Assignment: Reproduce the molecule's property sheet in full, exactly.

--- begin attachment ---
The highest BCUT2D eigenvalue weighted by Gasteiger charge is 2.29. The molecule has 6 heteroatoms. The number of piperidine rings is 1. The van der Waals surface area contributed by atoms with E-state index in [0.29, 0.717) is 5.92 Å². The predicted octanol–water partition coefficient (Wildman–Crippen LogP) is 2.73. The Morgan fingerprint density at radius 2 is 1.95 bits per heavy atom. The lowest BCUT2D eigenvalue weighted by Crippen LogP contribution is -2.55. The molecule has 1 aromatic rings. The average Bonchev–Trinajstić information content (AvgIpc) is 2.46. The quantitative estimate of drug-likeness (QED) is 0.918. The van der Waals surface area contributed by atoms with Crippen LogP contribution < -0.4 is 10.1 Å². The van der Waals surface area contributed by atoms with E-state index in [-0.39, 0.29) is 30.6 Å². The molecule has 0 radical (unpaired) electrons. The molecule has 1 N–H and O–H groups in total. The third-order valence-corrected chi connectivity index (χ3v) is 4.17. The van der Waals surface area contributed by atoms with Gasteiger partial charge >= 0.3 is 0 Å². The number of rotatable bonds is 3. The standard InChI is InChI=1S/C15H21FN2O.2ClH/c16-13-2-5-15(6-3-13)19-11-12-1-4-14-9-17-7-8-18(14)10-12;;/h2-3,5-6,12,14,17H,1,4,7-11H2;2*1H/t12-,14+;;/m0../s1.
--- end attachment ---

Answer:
The highest BCUT2D eigenvalue weighted by Gasteiger charge is 2.29. The molecule has 6 heteroatoms. The number of piperidine rings is 1. The van der Waals surface area contributed by atoms with E-state index in [0.29, 0.717) is 5.92 Å². The predicted octanol–water partition coefficient (Wildman–Crippen LogP) is 2.73. The Morgan fingerprint density at radius 2 is 1.95 bits per heavy atom. The lowest BCUT2D eigenvalue weighted by Crippen LogP contribution is -2.55. The molecule has 1 aromatic rings. The average Bonchev–Trinajstić information content (AvgIpc) is 2.46. The quantitative estimate of drug-likeness (QED) is 0.918. The van der Waals surface area contributed by atoms with Crippen LogP contribution < -0.4 is 10.1 Å². The van der Waals surface area contributed by atoms with E-state index in [-0.39, 0.29) is 30.6 Å². The molecule has 0 radical (unpaired) electrons. The molecule has 1 N–H and O–H groups in total. The third-order valence-corrected chi connectivity index (χ3v) is 4.17. The van der Waals surface area contributed by atoms with Gasteiger partial charge >= 0.3 is 0 Å². The number of rotatable bonds is 3. The standard InChI is InChI=1S/C15H21FN2O.2ClH/c16-13-2-5-15(6-3-13)19-11-12-1-4-14-9-17-7-8-18(14)10-12;;/h2-3,5-6,12,14,17H,1,4,7-11H2;2*1H/t12-,14+;;/m0../s1.